suddenly, I knew not how or where or when, my brain felt the
impact of another mind, and I awoke to language, to knowledge,
to love, to the usual concepts of nature, good and evil...
I was actually lifted from nothingness to human
Ms. Helen Keller (1880-1968)
seldom think about my limitations, and they never make me sad.
Perhaps there is just a touch of yearning at times; but
it is vague, like a breeze among flowers.”
--Dr. Ms. Helen Keller
Rangoonwala Foundation Computerised Mini Braille Press -
Byculla (est. 2002)
integral function of the Helen Keller Institute is the
Computerised Mini Braille Press, a pioneering project for the
deaf and deafblind of
. Many deaf and deafblind work for the Helen Keller
Computerised Mini Braille Press doing various computer-related
programming and designing.
The young deaf adults are trained in graphic design and
produce cards and tactile graphic educational material.
The blind, being proficient in braille, help to
proofread the material and instruction in braille. The high
functioning deaf-blind learn to use various Advanced
Technological Equipment such as the Power Brailler, Braille
Embosser, Tiger Advantage and Mountbatten Brailler.
With these resources, our deaf-blind persons produce
tactile/graphic materials such as greeting cards, calendars,
and other educational materials including science experiments,
cards, a Human Anatomy, an Indian Atlas, and other books in
Braille and Print. Other
aims include: Braille skills; English Language Development;
and tutoring for S.S.C. (Secondary School Certificate).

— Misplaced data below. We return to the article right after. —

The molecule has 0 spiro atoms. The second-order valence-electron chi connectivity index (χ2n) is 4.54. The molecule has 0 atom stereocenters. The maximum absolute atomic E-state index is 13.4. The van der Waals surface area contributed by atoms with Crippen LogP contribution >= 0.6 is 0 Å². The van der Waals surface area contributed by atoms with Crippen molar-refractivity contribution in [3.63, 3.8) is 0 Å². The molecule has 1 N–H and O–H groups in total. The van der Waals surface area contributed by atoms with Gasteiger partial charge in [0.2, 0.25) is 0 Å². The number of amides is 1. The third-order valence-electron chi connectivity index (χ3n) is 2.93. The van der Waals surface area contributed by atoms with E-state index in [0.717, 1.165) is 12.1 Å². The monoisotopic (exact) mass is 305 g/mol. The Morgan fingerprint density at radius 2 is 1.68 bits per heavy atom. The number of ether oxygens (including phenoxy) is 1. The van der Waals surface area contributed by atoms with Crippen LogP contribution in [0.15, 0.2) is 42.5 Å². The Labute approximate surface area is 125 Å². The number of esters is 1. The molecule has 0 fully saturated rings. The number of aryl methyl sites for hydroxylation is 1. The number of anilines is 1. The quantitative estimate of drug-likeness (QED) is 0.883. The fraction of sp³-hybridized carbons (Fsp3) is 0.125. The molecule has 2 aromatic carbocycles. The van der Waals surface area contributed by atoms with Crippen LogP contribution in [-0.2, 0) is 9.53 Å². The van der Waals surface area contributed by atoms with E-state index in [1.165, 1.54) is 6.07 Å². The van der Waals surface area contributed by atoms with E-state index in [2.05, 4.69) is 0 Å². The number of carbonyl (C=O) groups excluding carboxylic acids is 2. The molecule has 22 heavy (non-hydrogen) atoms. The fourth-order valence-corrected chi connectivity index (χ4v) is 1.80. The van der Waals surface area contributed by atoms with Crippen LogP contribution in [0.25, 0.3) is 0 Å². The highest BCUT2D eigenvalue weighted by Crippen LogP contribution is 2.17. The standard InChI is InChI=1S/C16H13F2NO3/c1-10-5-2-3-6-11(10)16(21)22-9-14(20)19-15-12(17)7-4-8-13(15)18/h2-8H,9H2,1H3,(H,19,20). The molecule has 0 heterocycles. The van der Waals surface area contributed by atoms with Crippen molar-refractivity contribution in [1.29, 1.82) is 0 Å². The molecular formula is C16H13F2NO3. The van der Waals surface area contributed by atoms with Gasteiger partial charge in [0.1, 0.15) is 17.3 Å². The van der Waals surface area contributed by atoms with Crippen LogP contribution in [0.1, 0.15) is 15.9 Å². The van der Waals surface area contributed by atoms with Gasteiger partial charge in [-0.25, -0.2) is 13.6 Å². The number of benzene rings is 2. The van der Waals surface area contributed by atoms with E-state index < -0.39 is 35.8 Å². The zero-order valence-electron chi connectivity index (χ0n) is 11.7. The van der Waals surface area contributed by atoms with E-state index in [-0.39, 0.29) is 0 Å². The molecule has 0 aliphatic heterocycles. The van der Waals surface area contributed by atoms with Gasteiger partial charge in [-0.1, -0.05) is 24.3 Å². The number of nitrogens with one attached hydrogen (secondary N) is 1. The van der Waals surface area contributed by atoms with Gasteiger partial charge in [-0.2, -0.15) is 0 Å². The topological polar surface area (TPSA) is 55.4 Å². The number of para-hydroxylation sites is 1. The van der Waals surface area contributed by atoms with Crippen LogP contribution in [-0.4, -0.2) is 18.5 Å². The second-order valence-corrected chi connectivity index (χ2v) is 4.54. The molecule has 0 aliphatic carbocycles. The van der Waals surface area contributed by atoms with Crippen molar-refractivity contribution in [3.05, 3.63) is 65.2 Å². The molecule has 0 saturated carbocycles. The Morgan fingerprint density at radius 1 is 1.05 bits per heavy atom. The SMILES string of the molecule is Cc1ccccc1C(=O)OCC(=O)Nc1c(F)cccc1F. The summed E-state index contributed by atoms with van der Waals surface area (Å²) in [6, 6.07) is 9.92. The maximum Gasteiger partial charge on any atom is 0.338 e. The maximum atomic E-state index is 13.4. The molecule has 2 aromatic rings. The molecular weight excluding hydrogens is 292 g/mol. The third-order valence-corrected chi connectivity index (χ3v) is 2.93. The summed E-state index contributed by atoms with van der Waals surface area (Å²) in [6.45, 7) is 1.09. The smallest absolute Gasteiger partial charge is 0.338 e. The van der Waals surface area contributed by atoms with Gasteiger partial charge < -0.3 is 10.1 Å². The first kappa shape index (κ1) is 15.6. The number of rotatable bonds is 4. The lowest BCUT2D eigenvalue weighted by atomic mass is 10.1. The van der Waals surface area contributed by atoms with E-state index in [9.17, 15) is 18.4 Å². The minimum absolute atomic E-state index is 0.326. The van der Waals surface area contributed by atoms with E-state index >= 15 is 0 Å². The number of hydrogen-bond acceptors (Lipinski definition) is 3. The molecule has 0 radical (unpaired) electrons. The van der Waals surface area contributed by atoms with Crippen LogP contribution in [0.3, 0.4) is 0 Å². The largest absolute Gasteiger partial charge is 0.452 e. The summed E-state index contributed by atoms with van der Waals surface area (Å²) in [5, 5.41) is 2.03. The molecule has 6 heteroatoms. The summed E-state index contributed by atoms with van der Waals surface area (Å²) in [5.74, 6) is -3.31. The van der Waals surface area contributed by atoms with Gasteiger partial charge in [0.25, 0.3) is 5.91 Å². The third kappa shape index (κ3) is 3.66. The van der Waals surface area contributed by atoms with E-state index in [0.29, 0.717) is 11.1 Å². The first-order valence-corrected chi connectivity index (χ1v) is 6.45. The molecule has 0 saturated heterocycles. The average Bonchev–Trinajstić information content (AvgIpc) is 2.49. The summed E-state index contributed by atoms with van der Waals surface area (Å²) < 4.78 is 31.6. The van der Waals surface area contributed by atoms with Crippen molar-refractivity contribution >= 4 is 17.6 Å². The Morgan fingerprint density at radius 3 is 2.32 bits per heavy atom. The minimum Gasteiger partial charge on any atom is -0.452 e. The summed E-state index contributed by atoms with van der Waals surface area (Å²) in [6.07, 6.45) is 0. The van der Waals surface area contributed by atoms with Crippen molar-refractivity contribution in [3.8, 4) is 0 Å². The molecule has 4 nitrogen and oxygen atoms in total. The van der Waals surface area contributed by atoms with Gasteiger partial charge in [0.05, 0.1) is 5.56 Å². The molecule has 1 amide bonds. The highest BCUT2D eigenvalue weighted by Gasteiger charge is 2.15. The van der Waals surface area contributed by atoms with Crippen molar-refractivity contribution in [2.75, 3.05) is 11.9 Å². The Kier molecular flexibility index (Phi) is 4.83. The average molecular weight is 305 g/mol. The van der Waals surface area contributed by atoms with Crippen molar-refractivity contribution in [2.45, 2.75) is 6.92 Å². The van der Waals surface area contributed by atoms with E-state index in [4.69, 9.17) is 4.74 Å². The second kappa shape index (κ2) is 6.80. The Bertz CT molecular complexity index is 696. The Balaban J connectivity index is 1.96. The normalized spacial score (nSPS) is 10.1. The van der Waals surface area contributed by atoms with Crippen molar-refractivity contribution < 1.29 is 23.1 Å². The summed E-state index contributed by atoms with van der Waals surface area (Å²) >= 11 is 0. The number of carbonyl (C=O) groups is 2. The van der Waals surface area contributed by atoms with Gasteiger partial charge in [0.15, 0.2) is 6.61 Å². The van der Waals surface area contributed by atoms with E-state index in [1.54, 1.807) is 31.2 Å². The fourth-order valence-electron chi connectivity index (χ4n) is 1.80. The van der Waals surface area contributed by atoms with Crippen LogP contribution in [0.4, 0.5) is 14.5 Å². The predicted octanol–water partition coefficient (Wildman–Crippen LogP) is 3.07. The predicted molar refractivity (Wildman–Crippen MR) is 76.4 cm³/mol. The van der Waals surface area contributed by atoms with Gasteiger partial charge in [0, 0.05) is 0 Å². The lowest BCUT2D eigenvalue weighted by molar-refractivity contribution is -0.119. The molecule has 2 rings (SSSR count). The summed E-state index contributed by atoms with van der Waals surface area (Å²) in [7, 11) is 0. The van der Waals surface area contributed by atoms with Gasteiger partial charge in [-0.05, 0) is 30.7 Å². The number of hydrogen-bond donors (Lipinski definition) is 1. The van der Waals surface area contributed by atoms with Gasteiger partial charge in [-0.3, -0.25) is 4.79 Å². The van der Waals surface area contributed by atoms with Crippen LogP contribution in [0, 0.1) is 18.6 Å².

Braille Embosser produces braille prints and is used primarily
to print our newsletter "Deafblindness in
- A Communication Link".
Sinha (Deafblind) uses the Power Brailler.
It helps the deafblind to read the text from the screen
deafblind person communicates with a layperson using an Electronic
Education Program at HKIDB - Vashi (est. 2002)
Vashi Institute was developed for the education and betterment
of young deaf and deafblind students of
students have been introduced to computers at an early age and
are first taught the basic operational functions.
They are encouraged to use their imagination to incept
images onto the screen.
a state of the art touch-screen computer, three
deaf-low-vision students work together to learn the
intricacies of the computer
face greater challenges in learning and must be taught with
specialized computers. They
first learn to use the Braille typewriter
the younger deaf-low-vision students, sophisticated
touch-screen monitors help with essential concepts such as
enhancers enable low-vision students to read their books on a
for the Deaf
is also monitored under the K-10
project envisages giving full computer education training to
the staff, and in turn, the staff teaches the deaf students,
as seen below. The
K-10 project also monitors how the staff imparts computer
education to the students.
Keller Institute for Deaf & Deafblind
Aditya Birla Centre, Vashi, Navi Mumbai
Tel: 2778 2193 / 2778 2214 / 2778 1226 / 2778 2108